Only if you would like to urinate and see blood in your toilet bowl one morning. Kidney dysfunction is painful and irreversible in many cases. And that, in short, is where excess protein goes - it is deaminated in the liver, with the nitrogenous end being bound into urea and excreted actively by ports in the Loop of Henle, and the deaminated CHO skeleton is used for energy or stored as fat. This is what ketogenesis is all about - when there is inadequate carbohydrate to fuel activity, proteins and fats are deaminated and acetylated for use in the Krebs cycle. It's a painful process and feels like hell, both for you and for your organs. We, as Americans, Europeans, and Australians with the finances to read USENET news, are unlikely to ever even meet someone with kwashiorkor (protein deficiency), let alone experience it ourself. It's simply unknown outside of parts of Asia and Africa, where the only food eaten is a vegetable (cassava root in Africa) with almost no protein...and even then, only when it is not fermented, as in the ngiri and dawa dawa processes of alkaline bacterial preparation.


My answer, then, is to exercise vigorously and regularly, try not to over eat, especially steaks, ice cream, and other high-fat and high-protein foods, and to emphasize vegetable sources of calcium in the diet. How about broccoli? (Margen et al., 1992) It contains more calcium, per calorie, than corned beef (Fitzsimons, 1995), and at the same time it provides numerous phytochemicals that may aid in delaying carcinogenesis and promotion - i.e., "cancer-fighters". Even milk cannot offer this advantage. And meat may be carcinogenic when consumed to excess (Campbell et al., 1994). So perhaps it's time to look towards other sources of Ca+2 in the diet besides milk.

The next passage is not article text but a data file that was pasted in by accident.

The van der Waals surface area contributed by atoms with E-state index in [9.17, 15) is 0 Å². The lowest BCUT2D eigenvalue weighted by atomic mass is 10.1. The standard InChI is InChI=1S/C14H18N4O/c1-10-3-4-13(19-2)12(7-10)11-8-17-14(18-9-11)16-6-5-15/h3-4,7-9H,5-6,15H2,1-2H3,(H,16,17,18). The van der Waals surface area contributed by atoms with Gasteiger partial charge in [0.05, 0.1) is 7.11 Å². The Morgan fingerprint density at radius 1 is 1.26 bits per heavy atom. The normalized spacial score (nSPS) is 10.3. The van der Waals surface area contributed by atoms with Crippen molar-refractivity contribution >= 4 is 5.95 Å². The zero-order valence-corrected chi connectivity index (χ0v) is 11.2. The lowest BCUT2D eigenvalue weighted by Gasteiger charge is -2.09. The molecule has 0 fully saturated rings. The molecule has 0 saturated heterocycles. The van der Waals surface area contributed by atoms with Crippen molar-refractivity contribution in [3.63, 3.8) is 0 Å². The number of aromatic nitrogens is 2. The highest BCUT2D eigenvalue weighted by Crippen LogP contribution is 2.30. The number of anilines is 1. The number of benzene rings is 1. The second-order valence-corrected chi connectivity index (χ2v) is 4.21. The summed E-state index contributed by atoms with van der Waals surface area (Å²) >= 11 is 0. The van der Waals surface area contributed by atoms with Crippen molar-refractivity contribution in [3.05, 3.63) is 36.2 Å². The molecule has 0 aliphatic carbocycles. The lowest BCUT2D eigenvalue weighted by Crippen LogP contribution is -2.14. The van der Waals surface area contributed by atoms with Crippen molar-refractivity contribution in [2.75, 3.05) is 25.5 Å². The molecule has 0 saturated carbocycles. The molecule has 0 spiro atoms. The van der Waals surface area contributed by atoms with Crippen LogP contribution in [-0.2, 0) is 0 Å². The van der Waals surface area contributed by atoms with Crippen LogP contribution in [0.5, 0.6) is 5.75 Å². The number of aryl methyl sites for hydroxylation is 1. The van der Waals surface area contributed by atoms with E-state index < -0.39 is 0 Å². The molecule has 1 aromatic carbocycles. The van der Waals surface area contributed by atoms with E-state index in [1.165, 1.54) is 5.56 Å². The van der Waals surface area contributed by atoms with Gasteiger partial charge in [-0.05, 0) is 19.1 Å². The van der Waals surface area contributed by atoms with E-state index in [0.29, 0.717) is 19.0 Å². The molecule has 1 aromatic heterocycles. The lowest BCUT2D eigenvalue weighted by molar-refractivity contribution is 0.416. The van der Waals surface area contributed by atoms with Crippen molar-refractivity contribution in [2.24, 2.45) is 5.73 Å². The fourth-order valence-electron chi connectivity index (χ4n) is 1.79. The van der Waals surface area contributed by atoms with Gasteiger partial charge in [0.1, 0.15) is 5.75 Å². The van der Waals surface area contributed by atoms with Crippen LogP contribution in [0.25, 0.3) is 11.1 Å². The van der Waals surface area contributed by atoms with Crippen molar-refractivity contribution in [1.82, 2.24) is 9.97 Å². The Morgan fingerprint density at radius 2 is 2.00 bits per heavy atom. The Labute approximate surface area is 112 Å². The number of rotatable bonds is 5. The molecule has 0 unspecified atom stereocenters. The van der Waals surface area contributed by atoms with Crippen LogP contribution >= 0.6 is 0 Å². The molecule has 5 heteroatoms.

I cannot emphasize enough that vigorous activity, done over a lifetime, may be the most protective action you can take to reduce your risk of skeletal degeneration. Excretion and bone-loss studies (Shepard et al., 1992) show that athletes retain more dietary and ossified calcium than their sedentary counterparts by a wide margin, and studies with middle-aged runners have confirmed this. (Costill et al., ??) Furthermore, weight-bearing and resistance exercise in women raises the serum concentrations of testosterone, not enough to cause masculinization, but certainly enough to add to retention of Ca+2 and tensile strength increases in muscle. (Shepard et al., 1992) Muscular girths are not significantly affected except in very rare cases and in examples of women athletes using androgens (steroids). So get up, go outside, run around, do whatever, and enjoy yourself regularly, it will improve your quality of life today and tomorrow.

Another fact that makes milk potentially more harmful is that most of it is sold in plastic bottles. Even in the short time that milk is in that plastic container, a small quantity of plastic will leach into the milk and it is known to cause a great many health problems.

American milk (USA)us_milk

The health of the United States dairy herds are undermined by farming practises that would not be tolerated in Europe and New Zealand. They are fed on genetically modified crops and treated with what is listed on the image right.

Antibiotics are passed on to consumers which contribute to the weakening immune systems and the growth hormones contribute to foetal deformities and growth defects like gynecomastia.

New Zealand Milk

In New Zealand almost all milk is pasteurised and homogenised, but some organic and unprocessed milk is available.

Pasteurisation is a heat treatment process intended to eliminate any viruses or bacteria in the milk. Many people feel concerned that this reduces the bio-availability of the nutrients in the milk.

Homogenisation is a process where the milk is pressurised and the milk (fat) structure broken down into its component parts so that they mix evenly through the solution. But more significantly, it allows undigested milk to bypass the digestive process and in fact poison us. According to Dr Oster, with Dr Donald Ross of Fairfield University and Dr John Zikakis of the University of Delaware, homogenising allows the enzyme xanthine oxidase (XO) to pass intact into the blood stream. There it attacks the plasmologen tissue of the artery walls and parts of the heart muscle. This causes lesions that the body tries to heal by laying down a protective layer of cholesterol. The end result is scar tissue and calcified plaques with a build-up of cholesterol and other fatty deposits. We call these arteriosclerosis and atherosclerosis. According to some experts, dietary cholesterol is not the main cause of heart attacks; it is homogenised milk in addition to an unhealthy diet and lifestyle.